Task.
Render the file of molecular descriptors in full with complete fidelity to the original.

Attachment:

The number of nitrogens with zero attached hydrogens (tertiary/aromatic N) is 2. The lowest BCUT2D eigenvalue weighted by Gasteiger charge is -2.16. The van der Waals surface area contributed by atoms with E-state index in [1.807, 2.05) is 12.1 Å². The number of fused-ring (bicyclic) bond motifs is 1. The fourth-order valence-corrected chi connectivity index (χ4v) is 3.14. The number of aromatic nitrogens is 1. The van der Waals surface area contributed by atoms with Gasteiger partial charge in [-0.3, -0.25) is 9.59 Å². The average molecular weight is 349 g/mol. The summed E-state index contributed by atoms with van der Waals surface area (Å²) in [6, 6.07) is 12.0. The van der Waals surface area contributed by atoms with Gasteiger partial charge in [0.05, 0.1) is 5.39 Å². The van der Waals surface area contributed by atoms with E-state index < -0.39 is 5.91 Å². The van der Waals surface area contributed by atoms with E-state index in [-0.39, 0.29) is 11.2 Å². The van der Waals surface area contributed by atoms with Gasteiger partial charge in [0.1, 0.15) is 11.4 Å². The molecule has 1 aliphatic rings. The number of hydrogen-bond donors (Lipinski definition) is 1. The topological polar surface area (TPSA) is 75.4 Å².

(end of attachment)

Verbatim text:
The number of nitrogens with zero attached hydrogens (tertiary/aromatic N) is 2. The lowest BCUT2D eigenvalue weighted by Gasteiger charge is -2.16. The van der Waals surface area contributed by atoms with E-state index in [1.807, 2.05) is 12.1 Å². The number of fused-ring (bicyclic) bond motifs is 1. The fourth-order valence-corrected chi connectivity index (χ4v) is 3.14. The number of aromatic nitrogens is 1. The van der Waals surface area contributed by atoms with Gasteiger partial charge in [-0.3, -0.25) is 9.59 Å². The average molecular weight is 349 g/mol. The summed E-state index contributed by atoms with van der Waals surface area (Å²) in [6, 6.07) is 12.0. The van der Waals surface area contributed by atoms with Gasteiger partial charge in [0.05, 0.1) is 5.39 Å². The van der Waals surface area contributed by atoms with E-state index < -0.39 is 5.91 Å². The van der Waals surface area contributed by atoms with E-state index in [-0.39, 0.29) is 11.2 Å². The van der Waals surface area contributed by atoms with Gasteiger partial charge in [0.1, 0.15) is 11.4 Å². The molecule has 1 aliphatic rings. The number of hydrogen-bond donors (Lipinski definition) is 1. The topological polar surface area (TPSA) is 75.4 Å².